Debating climate finance in Tianjin
IATP President Jim Harkness and Senior Program Officer Shefali Sharma are in Tianjin, China this week monitoring the ongoing global climate talks that will serve as the final prelude to COP16 in Cancún later this year.
In a side event held today, entitled “Carbon markets: A reliable and practical source of climate finance?” IATP hosted a panel to discuss public finance mechanisms, market and environmental integrity in carbon trading, and consequences for sustainable agriculture. A press conference will be held on Thursday.
IATP's Senior Policy Analyst Steve Suppan has also written a new paper addressing the U.N. Secretary-General's High-Level Advisory Group on Climate Finance (AGF), entitled "Trusting in Dark (Carbon) Markets?" Read the press release below:
Climate finance can’t afford carbon marketsInfluence of market speculators too risky for the future of the planet
TIANJIN, CHINA – A high-level advisory group to the United Nations will outline its draft proposals this week for financing efforts to combat global climate change. Carbon emissions markets are expected to be central in their recommendations. But carbon market prices would likely be too volatile to provide a reliable source of finance, and other options should be considered, according to a new analysis released today by the U.S.-based Institute for Agriculture and Trade Policy (IATP).
The United Nations Secretary-General’s High-level Advisory Group on Climate Finance (AGF) will present key elements of a draft report on October 7 at the U.N. global climate talks in Tianjin. The AGF will present a final report in Cancun, Mexico at the next Conference of the Parties (COP 16) meeting in early December.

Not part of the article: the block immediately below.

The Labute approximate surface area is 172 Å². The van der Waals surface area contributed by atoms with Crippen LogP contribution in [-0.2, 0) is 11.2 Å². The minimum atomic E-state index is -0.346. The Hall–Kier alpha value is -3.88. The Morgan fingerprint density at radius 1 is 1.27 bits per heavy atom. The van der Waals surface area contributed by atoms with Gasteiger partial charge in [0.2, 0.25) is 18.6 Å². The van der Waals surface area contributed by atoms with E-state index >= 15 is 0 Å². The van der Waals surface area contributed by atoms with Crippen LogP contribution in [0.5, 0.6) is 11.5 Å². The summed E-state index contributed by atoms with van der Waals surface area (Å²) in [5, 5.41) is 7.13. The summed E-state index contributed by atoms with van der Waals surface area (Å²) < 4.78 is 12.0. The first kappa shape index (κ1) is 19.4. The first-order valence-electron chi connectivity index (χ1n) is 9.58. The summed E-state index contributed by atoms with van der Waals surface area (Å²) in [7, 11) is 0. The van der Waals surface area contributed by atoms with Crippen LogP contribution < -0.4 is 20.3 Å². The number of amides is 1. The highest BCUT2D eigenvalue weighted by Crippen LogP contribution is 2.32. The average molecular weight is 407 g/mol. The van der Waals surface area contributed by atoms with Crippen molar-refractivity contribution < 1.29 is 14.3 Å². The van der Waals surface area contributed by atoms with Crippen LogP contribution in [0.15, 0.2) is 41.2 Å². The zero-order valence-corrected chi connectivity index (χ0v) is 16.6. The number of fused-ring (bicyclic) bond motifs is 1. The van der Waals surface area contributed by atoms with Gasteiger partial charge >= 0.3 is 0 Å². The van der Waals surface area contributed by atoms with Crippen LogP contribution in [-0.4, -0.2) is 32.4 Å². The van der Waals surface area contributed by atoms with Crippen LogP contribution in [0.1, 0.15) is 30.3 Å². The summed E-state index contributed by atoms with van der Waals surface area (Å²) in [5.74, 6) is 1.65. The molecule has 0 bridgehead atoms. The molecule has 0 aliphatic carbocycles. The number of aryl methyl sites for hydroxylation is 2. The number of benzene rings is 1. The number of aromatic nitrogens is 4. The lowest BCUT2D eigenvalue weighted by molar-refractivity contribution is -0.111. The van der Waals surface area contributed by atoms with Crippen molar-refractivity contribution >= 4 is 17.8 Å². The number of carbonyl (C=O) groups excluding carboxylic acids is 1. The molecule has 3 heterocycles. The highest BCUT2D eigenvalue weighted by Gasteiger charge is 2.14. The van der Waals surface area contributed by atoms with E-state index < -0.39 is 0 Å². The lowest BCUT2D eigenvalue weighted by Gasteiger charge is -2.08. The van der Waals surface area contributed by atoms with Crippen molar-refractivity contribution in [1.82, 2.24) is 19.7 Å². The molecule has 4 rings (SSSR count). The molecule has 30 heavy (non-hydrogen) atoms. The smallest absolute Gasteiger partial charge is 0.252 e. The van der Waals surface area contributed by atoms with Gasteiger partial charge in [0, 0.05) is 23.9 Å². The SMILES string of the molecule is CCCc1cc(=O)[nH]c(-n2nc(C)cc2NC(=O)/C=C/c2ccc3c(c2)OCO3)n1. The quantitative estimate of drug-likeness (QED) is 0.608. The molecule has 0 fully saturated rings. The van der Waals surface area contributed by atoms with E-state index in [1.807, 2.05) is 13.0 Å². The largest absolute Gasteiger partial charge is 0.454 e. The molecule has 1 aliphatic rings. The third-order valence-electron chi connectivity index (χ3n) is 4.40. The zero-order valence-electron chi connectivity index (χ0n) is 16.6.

The IATP paper, “Trusting in Dark (Carbon) Markets” by Steve Suppan, warns that carbon markets are vulnerable to excessive speculation by big financial firms. Those same firms wreaked havoc on agriculture markets in 2007-08, contributing to a sharp rise in global food prices and an increase in global hunger.
“The big financial players are lobbying governments to scale up the trading of carbon,” said Suppan. “But there is no independent evidence to show that carbon market price signals spur industry to make long-term investments in greenhouse gas–reducing technology. These big players are also lobbying for regulatory exemptions that would promote the carbon price volatility that delays or even drives away these investments.”
IATP President Jim Harkness and Senior Program Officer Shefali Sharma are in Tianjin to monitor the U.N. climate negotiations. IATP co-hosted an October 5 side event in Tianjin on climate finance proposals.
“Agriculture, particularly in developing countries, is the sector most vulnerable to the effects of climate change and badly needs transparent and predictable climate finance,” said Harkness. “A transition toward more sustainable practices will make agriculture, and livelihoods dependent on it, more resilient to climate change, reduce greenhouse gas emissions and strengthen global food security. We need to consider alternative climate finance proposals to make this happen.”
IATP has authored a series of papers on climate change, including “Speculating on Carbon,” “The New Climate Debt” and “Climate and Agriculture: A Just Response,” among others. For more, go to IATP’s climate and agriculture website.
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